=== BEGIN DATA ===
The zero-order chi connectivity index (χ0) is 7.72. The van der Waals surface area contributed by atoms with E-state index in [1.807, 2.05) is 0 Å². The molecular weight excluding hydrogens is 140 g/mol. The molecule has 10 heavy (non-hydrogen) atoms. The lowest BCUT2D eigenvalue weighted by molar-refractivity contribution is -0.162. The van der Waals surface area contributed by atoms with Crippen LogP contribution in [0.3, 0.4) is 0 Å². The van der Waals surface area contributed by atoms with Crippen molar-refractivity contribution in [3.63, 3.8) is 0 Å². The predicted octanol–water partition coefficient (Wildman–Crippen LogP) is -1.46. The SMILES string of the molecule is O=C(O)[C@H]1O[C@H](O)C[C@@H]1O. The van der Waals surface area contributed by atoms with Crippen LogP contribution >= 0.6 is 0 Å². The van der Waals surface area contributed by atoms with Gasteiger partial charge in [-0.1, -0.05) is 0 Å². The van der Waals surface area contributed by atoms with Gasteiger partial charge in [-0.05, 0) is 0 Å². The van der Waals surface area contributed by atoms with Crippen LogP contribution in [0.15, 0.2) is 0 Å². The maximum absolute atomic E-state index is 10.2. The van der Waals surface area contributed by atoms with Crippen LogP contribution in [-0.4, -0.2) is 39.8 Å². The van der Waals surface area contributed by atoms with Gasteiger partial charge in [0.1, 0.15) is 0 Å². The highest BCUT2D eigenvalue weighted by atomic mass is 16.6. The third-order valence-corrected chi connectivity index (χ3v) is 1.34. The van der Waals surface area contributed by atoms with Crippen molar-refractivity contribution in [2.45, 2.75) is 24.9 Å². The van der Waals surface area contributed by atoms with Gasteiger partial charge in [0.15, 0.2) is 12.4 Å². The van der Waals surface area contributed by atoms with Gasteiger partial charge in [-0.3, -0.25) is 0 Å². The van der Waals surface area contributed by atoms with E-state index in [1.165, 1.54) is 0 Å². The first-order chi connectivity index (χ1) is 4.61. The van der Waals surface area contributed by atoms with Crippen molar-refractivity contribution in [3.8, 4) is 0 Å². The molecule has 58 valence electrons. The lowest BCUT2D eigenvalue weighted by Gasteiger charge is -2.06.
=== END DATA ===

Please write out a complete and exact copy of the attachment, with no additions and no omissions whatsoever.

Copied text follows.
The zero-order chi connectivity index (χ0) is 7.72. The van der Waals surface area contributed by atoms with E-state index in [1.807, 2.05) is 0 Å². The molecular weight excluding hydrogens is 140 g/mol. The molecule has 10 heavy (non-hydrogen) atoms. The lowest BCUT2D eigenvalue weighted by molar-refractivity contribution is -0.162. The van der Waals surface area contributed by atoms with Crippen LogP contribution in [0.3, 0.4) is 0 Å². The van der Waals surface area contributed by atoms with Crippen molar-refractivity contribution in [3.63, 3.8) is 0 Å². The predicted octanol–water partition coefficient (Wildman–Crippen LogP) is -1.46. The SMILES string of the molecule is O=C(O)[C@H]1O[C@H](O)C[C@@H]1O. The van der Waals surface area contributed by atoms with Crippen LogP contribution >= 0.6 is 0 Å². The van der Waals surface area contributed by atoms with Gasteiger partial charge in [-0.1, -0.05) is 0 Å². The van der Waals surface area contributed by atoms with Gasteiger partial charge in [-0.05, 0) is 0 Å². The van der Waals surface area contributed by atoms with Crippen LogP contribution in [0.15, 0.2) is 0 Å². The maximum absolute atomic E-state index is 10.2. The van der Waals surface area contributed by atoms with Crippen LogP contribution in [-0.4, -0.2) is 39.8 Å². The van der Waals surface area contributed by atoms with Gasteiger partial charge in [0.1, 0.15) is 0 Å². The highest BCUT2D eigenvalue weighted by atomic mass is 16.6. The third-order valence-corrected chi connectivity index (χ3v) is 1.34. The van der Waals surface area contributed by atoms with Crippen molar-refractivity contribution in [2.45, 2.75) is 24.9 Å². The van der Waals surface area contributed by atoms with Gasteiger partial charge in [0.15, 0.2) is 12.4 Å². The van der Waals surface area contributed by atoms with Gasteiger partial charge in [-0.3, -0.25) is 0 Å². The van der Waals surface area contributed by atoms with E-state index in [1.165, 1.54) is 0 Å². The first-order chi connectivity index (χ1) is 4.61. The van der Waals surface area contributed by atoms with Crippen molar-refractivity contribution in [3.8, 4) is 0 Å². The molecule has 58 valence electrons. The lowest BCUT2D eigenvalue weighted by Gasteiger charge is -2.06.